(Friends: You’ll notice that the byline for this column is different this week. It’s by Carrie Gallagher, our Chief Marketing Officer here at Balancing Life's Issues. She has an amazing story about living with a very serious autoimmune disorder. Carrie’s approach to the challenges she’s been faced with are not only inspiring, they show true resilience and tenacity. I’ll let Carrie take it from here. —Wendy)
About 15 years ago, I looked like your average college student in Philadelphia. I liked partying on the weekends, hanging out with friends — all the usual stuff.
But I knew something was going on inside my body. I was suffering from random rashes and headaches all the time. I started going to doctors, but they couldn’t find anything out of the ordinary. Despite this, I had an awful, overwhelming feeling that something wasn’t right.
Fast forward four years, when my then-boyfriend (now husband) Dan and I moved to Greenwich, Connecticut. I was searching for a job, and Wendy — a friend of my mother’s — needed someone to come in part-time to do some administrative work at Balancing Life’s Issues. After about three weeks, she told me that she needed me full-time.
I had no idea what I was doing, but I loved being at Balancing Life’s Issues. I believed in the message we were sending out, and I really respected the people that I worked with. So I stopped looking for other jobs and decided to take a leap.
About 10 months later, I remember heading off to work on a Friday morning. At that point the symptoms that I had started noticing in college would come and go. Sometimes they were bad, sometimes barely noticeable. This was one of the bad days. I wasn’t hungry at all, and felt really anxious. I also was experiencing terrible pain in my joints.
When I arrived at the office, the pain was so bad that I could barely walk up the stairs. I tried to power through because we had a big client coming in from New York City for a lunch meeting. I thought I was covering it up pretty well, but Wendy noticed and took me aside to ask what was wrong.
When I got home that day, I collapsed on the couch. Dan had to physically carry me to the bathroom. I don’t know which of us was more scared that day.
Things spiraled downward from there. A few weeks later I had huge red lesions all over my body and I started coughing up blood. At this point, my family rushed me to the hospital, and after a litany of tests they brought in a rheumatologist who was able to figure out what was going on.
I had Granulomatosis with Polyangiitis, a fairly rare disorder that causes inflammation of the blood vessels in your nose, throat, lungs, and other places. It constricts blood flow and can cause serious damage to your kidneys and other organs. I had a lot of the classic symptoms: coughing (especially coughing up blood), shortness of breath, and agonizing joint pain.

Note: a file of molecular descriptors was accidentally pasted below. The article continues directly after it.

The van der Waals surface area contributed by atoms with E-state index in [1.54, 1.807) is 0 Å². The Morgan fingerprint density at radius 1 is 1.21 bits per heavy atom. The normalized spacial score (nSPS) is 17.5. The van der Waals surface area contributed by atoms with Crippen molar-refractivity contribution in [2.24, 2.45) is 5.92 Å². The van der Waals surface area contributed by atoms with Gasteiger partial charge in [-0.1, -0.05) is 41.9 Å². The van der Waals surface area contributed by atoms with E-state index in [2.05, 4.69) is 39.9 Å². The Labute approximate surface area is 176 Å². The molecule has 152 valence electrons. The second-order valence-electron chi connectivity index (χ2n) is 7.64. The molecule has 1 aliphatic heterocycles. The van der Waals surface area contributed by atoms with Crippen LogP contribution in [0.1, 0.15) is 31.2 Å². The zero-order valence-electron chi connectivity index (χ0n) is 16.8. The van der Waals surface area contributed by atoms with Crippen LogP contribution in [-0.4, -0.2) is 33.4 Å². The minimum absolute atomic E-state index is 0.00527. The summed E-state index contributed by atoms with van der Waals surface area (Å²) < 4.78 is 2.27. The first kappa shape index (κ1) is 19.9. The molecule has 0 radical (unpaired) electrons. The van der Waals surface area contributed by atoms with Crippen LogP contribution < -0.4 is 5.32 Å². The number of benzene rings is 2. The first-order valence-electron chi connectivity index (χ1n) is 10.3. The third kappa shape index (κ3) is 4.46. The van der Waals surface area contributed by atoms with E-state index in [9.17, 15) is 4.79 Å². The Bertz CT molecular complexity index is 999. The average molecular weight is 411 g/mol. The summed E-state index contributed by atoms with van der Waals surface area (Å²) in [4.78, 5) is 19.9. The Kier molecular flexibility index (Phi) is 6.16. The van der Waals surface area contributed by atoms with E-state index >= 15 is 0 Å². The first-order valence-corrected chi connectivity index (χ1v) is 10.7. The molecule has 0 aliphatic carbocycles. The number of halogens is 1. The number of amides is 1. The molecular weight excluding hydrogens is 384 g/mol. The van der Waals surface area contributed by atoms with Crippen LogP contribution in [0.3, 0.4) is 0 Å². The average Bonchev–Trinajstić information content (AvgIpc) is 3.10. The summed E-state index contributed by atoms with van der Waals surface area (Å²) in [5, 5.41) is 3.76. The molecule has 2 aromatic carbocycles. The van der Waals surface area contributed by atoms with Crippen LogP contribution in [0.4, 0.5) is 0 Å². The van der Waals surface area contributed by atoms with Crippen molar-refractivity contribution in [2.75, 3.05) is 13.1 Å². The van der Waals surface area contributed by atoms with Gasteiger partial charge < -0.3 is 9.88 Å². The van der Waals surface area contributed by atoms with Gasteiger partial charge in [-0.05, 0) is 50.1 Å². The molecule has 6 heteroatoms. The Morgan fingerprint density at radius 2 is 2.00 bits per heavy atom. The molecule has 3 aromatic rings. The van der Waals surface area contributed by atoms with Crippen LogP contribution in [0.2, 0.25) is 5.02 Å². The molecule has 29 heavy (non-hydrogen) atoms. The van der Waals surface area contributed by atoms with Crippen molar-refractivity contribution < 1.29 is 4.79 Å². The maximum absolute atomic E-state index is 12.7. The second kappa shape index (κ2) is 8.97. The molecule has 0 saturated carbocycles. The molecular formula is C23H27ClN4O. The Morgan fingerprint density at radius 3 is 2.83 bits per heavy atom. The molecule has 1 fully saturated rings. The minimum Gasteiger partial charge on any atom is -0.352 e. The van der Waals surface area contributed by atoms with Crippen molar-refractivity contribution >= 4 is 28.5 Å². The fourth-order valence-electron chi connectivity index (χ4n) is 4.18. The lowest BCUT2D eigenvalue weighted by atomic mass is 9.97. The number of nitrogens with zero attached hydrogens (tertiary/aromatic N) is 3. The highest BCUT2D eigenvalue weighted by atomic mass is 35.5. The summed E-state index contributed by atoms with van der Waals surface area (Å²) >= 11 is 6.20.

Early diagnosis is the key to successfully treating Granulomatosis with Polyangiitis, so I was lucky. Left untreated, it can cause lung or kidney failure and in some cases can even be fatal.
They kept me in the hospital for a week for a series of blood transfusions. The doctors immediately put me on Rituximab, a type of monoclonal antibody treatment, and a very strong steroid called prednisone.
Wendy came to visit me several times during this period, and I remember thinking how wonderful it was to have such a supportive boss. Actually, she was more than a boss — she was also a mentor and a friend. Having her there in all three roles really helped me get through it.
When they finally released me from the hospital, I was on oxygen. I let Wendy know that I needed to be home for three months, and she didn’t bat an eye. She knew that I needed to stay busy to keep my mind off things, so she helped put together a work schedule that I could handle. I started out slowly — an hour or two each day — until I got my strength back. Within a month and a half I was back to working full-time.
I love what we do so much that it’s hard for me not to be there. My recovery didn’t just help me — I saw that it inspired people that we work with at Balancing Life’s Issues. I knew I could use my experience to help coach others.
When something like this happens to you, there is so much that’s out of your control. You have to figure out the little things you can do to maintain your equilibrium. I decided when I was in the hospital that I didn’t want to live my life on prednisone. I was going to learn what I need to know to live with this disease, including what foods to eat and what kinds of exercises are beneficial. I eventually went back to school and became a certified health coach.
This week is the 10 year anniversary of being hospitalized and diagnosed. At a momentous time like this, I think it’s always important to remember the things we’re grateful for. I have a family that pushed me and supported me (including my grandmother, who sadly is no longer with us) and an amazing team of doctors helped me get well. I also have two kids, a girl and a boy, who are the light of my life.
I’m also so thankful to work for a company that promotes resilience and balance in your life. Even when Wendy wasn’t there, I often thought about what she would say, how she would respond to something. That gave me the strength to make it through the tough times. Luckily, I can still call Wendy to get her perspective on things, and it truly helps me so much.
You grabbed my attention and held it, Carrie.
Nice work -- plus -- I get it.
~ pj Gunter
Well done Carrie. Great story, thanks for sharing. 💜